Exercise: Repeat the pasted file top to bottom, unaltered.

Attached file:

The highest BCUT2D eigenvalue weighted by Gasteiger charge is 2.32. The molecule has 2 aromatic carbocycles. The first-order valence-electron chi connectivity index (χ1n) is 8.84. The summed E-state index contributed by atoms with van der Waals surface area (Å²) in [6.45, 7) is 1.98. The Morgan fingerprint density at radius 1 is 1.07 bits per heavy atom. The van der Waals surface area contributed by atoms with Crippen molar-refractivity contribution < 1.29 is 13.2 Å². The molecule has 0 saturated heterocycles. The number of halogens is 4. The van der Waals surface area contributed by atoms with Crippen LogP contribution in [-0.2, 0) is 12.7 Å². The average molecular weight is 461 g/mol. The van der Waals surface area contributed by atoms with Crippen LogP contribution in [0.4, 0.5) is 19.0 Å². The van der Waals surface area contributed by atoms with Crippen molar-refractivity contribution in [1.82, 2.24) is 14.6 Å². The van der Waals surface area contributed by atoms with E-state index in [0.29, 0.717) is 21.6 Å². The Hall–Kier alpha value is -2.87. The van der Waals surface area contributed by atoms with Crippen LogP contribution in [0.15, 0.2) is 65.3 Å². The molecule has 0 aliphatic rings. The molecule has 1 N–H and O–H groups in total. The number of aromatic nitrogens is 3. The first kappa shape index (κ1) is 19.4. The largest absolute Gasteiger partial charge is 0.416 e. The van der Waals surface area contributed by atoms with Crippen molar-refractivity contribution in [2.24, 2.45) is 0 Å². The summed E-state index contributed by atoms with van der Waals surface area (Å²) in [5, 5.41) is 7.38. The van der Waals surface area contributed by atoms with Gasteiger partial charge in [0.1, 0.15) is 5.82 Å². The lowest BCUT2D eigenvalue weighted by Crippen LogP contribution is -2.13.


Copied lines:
The highest BCUT2D eigenvalue weighted by Gasteiger charge is 2.32. The molecule has 2 aromatic carbocycles. The first-order valence-electron chi connectivity index (χ1n) is 8.84. The summed E-state index contributed by atoms with van der Waals surface area (Å²) in [6.45, 7) is 1.98. The Morgan fingerprint density at radius 1 is 1.07 bits per heavy atom. The van der Waals surface area contributed by atoms with Crippen molar-refractivity contribution < 1.29 is 13.2 Å². The molecule has 0 saturated heterocycles. The number of halogens is 4. The van der Waals surface area contributed by atoms with Crippen LogP contribution in [-0.2, 0) is 12.7 Å². The average molecular weight is 461 g/mol. The van der Waals surface area contributed by atoms with Crippen LogP contribution in [0.4, 0.5) is 19.0 Å². The van der Waals surface area contributed by atoms with Crippen molar-refractivity contribution in [1.82, 2.24) is 14.6 Å². The van der Waals surface area contributed by atoms with E-state index in [0.29, 0.717) is 21.6 Å². The Hall–Kier alpha value is -2.87. The van der Waals surface area contributed by atoms with Crippen LogP contribution in [0.15, 0.2) is 65.3 Å². The molecule has 0 aliphatic rings. The molecule has 1 N–H and O–H groups in total. The number of aromatic nitrogens is 3. The first kappa shape index (κ1) is 19.4. The largest absolute Gasteiger partial charge is 0.416 e. The van der Waals surface area contributed by atoms with Crippen molar-refractivity contribution in [2.24, 2.45) is 0 Å². The summed E-state index contributed by atoms with van der Waals surface area (Å²) in [5, 5.41) is 7.38. The van der Waals surface area contributed by atoms with Gasteiger partial charge in [0.1, 0.15) is 5.82 Å². The lowest BCUT2D eigenvalue weighted by Crippen LogP contribution is -2.13.